Access

You are not currently logged in.

Access your personal account or get JSTOR access through your library or other institution:

login

Log in to your personal account or through your institution.

If you need an accessible version of this item please contact JSTOR User Support

Beyond Inference in Perception

Stephen P. Stich
PSA: Proceedings of the Biennial Meeting of the Philosophy of Science Association
Vol. 1982, Volume Two: Symposia and Invited Papers (1982), pp. 553-560
Stable URL: http://www.jstor.org/stable/192443
Page Count: 8
  • Read Online (Free)
  • Download ($14.00)
  • Cite this Item
If you need an accessible version of this item please contact JSTOR User Support
Beyond Inference in Perception
Preview not available

Abstract

The controversy over inference in perception turns on the nature of the processes that intervene between the stimulus and the perceptual experience or percept. Should the processes be viewed as something like inference and computation, or should they be viewed as psychologically primitive mechanisms whose workings are best accounted for at a neurological or physiological level? It is argued that the view that computational and inference-like processes play a role in perceptual processes should be adopted.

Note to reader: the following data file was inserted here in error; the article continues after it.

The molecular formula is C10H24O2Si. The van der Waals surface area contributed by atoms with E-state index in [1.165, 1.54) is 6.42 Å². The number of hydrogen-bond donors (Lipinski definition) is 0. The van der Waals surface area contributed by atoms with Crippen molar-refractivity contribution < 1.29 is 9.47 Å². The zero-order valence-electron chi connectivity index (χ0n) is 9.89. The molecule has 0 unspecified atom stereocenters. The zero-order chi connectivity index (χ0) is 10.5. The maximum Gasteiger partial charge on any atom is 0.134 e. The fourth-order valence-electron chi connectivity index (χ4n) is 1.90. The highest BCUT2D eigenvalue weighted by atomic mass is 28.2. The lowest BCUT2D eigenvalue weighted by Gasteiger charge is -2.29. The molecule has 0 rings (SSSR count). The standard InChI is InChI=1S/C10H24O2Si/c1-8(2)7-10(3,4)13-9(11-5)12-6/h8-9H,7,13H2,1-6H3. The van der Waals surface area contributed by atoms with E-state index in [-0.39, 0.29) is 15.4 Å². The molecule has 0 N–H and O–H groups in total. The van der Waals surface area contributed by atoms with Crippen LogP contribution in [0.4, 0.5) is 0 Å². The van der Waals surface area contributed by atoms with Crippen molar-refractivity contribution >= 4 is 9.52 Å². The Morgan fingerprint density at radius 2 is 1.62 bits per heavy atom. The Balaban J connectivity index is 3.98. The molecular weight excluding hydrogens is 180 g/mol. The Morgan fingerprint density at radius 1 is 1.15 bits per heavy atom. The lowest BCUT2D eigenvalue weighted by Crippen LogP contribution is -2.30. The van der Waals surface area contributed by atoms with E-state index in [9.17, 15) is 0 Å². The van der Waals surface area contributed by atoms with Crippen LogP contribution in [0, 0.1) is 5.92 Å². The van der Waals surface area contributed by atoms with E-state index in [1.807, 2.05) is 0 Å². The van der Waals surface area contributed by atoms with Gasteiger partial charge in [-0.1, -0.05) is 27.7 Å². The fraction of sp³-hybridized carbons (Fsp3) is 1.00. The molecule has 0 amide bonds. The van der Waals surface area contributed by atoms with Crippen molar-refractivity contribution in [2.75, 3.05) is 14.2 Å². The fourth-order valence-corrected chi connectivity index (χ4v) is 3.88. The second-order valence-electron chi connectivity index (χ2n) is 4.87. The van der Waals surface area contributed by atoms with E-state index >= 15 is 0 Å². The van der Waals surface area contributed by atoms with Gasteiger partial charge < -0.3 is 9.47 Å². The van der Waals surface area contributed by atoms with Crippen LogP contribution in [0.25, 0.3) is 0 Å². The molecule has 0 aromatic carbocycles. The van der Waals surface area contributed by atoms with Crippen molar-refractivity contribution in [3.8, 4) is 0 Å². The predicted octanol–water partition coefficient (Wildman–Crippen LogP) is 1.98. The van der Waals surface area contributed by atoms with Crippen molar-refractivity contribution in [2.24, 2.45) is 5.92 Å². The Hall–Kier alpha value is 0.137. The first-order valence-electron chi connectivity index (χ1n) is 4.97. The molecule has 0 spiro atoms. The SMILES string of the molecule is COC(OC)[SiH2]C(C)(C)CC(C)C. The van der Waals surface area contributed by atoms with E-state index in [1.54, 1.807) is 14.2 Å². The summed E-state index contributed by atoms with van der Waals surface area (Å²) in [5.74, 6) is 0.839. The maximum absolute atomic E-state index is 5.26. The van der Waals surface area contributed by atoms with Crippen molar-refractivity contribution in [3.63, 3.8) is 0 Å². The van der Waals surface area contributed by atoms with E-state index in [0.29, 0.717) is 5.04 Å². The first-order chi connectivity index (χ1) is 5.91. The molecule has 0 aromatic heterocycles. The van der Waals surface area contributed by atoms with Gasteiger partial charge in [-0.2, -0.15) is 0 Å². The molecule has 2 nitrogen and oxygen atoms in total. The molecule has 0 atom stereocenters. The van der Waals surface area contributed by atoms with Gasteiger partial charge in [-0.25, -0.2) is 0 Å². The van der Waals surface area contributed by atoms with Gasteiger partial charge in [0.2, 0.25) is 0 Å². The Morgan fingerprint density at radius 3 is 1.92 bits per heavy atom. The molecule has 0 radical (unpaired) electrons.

Page Thumbnails

  • Thumbnail: Page 
[553]
    [553]
  • Thumbnail: Page 
554
    554
  • Thumbnail: Page 
555
    555
  • Thumbnail: Page 
556
    556
  • Thumbnail: Page 
557
    557
  • Thumbnail: Page 
558
    558
  • Thumbnail: Page 
559
    559
  • Thumbnail: Page 
560
    560